The two men on the other bench stood from their seated positions, both looking over their shoulders and making direct eye-contact with the dying man on the other bench. One of the standing men checked his watch.
“He’s still alive,” one of them said.
“Not for long,” the other replied.
“Do we stay and wait?” the man asked.
“No,” the other replied, “as deep as I shoved that blade, there’s no way he’ll survive that.”
“Forget him,” the other man said. “Let him bleed out.”
And with that, the men dropped the trash from their foil-wrapped sandwiches into a nearby park trash can and walked away.
The dying man on the bench could, surprisingly, hear this entire conversation between the two men. The flippant way they discussed his own sentence of death for the sins he committed against one person enraged him. And although he was already in deep and excruciating pain, the man on the bench made a decision: he would not die today.
He remained motionless until the men disappeared on foot, walking into the tunnel below the large stone engraving.
The man on the bench felt pain, but he felt no fear.
He simply closed his eyes and waited to die.
“BE JUST AND FEAR NOT.”
Political Science 101 is a 115,000(+) word novel about two best friends embarking on two different (yet identical) personal and professional journeys.
Two close friends, Mitch and Ray, best friends since childhood, embark together (but somewhat secretly) into the world of politics. Mitch, a popular (but troubled) Political Science professor and Ray, an ambitious (but naive) civil rights attorney, decide to team-up and make Ray the ideal politician. But along the way, they find out the hard way what Mitch has known for years and what Ray refuses to believe: The way politics actually works.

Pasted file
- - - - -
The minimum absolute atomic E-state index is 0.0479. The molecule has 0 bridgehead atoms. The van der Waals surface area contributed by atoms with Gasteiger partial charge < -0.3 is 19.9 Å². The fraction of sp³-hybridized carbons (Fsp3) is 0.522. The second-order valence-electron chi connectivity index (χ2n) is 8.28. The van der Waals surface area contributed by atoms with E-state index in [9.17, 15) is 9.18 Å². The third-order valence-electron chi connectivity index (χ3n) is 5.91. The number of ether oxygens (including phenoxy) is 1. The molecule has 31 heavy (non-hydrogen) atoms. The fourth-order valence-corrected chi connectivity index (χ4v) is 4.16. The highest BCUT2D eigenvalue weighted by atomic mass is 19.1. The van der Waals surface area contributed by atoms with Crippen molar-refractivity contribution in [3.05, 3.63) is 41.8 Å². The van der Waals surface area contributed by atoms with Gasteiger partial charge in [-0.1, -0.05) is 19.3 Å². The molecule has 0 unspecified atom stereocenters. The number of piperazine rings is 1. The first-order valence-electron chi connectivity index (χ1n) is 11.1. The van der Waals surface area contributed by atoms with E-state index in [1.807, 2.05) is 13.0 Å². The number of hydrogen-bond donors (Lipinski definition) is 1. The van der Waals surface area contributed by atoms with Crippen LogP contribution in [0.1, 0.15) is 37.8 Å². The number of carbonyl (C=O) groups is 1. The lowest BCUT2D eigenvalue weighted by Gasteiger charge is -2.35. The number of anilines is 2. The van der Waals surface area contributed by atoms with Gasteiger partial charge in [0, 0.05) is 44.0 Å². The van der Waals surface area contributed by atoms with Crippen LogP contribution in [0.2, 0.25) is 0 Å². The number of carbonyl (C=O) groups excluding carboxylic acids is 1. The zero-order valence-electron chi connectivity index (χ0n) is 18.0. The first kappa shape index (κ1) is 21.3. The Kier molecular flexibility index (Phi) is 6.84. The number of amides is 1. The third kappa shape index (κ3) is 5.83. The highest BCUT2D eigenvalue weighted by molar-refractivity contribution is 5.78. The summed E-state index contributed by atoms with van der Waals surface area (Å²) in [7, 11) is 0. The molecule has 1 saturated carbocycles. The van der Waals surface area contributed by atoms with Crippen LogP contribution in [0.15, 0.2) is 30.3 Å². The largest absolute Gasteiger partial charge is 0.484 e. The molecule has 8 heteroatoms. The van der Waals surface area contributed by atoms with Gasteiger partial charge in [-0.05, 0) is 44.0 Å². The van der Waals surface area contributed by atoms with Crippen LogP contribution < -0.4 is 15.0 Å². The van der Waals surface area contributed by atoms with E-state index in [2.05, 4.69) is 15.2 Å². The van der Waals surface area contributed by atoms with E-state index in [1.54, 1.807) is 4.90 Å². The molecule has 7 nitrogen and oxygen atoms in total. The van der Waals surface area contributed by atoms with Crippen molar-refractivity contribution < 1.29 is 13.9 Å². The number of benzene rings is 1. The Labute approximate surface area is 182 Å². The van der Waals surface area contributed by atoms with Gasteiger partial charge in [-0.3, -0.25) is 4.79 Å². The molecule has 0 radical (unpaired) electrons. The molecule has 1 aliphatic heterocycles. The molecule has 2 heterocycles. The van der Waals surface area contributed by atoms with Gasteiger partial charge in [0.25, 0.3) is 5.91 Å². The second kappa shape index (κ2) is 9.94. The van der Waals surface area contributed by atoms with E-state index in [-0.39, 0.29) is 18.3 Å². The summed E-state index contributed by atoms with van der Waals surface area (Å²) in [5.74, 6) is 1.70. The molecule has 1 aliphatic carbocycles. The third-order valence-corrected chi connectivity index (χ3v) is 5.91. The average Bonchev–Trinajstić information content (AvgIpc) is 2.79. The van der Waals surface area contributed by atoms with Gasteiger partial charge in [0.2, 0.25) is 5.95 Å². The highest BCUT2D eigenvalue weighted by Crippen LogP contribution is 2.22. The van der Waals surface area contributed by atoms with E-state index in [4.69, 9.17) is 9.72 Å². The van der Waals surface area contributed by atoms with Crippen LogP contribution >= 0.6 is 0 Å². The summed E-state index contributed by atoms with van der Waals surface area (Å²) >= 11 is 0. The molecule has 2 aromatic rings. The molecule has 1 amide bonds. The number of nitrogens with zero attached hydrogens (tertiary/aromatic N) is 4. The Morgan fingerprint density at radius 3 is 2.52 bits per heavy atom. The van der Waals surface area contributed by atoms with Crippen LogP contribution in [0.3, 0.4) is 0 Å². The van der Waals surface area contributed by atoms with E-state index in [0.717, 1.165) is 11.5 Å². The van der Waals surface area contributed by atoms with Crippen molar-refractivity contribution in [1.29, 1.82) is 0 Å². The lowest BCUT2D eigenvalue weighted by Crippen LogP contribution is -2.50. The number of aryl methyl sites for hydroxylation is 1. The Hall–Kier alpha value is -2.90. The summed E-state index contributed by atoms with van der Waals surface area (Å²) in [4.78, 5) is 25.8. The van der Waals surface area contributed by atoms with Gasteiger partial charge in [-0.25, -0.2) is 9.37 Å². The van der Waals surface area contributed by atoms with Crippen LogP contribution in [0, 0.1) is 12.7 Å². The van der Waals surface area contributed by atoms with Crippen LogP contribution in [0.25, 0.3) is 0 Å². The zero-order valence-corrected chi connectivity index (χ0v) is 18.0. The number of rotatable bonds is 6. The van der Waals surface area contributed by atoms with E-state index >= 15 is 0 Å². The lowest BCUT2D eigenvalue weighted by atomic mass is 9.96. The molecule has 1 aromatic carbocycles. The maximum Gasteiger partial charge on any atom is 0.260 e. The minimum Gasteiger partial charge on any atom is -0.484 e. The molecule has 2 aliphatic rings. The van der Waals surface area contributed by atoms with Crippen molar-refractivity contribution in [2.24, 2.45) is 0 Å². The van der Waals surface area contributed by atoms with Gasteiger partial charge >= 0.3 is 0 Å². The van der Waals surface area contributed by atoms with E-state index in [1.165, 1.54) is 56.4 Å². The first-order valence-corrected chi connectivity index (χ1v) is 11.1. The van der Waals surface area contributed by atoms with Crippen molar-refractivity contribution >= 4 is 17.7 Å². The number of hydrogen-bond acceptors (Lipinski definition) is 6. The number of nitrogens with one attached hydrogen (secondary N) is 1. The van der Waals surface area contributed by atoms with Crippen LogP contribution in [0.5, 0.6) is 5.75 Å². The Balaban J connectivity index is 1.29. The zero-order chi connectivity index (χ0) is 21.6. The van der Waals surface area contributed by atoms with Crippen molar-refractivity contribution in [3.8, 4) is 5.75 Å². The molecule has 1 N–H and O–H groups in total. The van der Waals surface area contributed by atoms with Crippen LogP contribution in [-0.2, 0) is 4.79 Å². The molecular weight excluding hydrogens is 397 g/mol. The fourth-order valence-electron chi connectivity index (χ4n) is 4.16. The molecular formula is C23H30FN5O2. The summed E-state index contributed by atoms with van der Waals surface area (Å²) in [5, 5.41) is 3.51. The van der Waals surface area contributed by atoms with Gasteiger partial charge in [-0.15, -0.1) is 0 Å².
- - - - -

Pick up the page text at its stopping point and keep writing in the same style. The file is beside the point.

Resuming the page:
This novel explores the deep hidden underbelly of the political process, the shattering of ideals, personal sacrifice, personal delusion, and the battle within all people of deciding between what is necessary and what is right…
…and what is neither, and what is both.
As both men struggle to maintain their morals, their principles, and their friendship, they are challenged by conflicts new and old, small and large, personal and public.
As the novel progresses, the deep underbelly of the American political process continues to show its dark side as each man now faces the deepest demons of their lives — the demons of Ray’s professional life and the demons of Mitch’s personal life.
Everything begins to fall apart when all the secrets, the lies, the deceptions, and misconceptions become intertwined in a cacophony of half-truths, alternative facts, and preferred perceptions.
“Sometimes in life, truth and reality are negotiable.”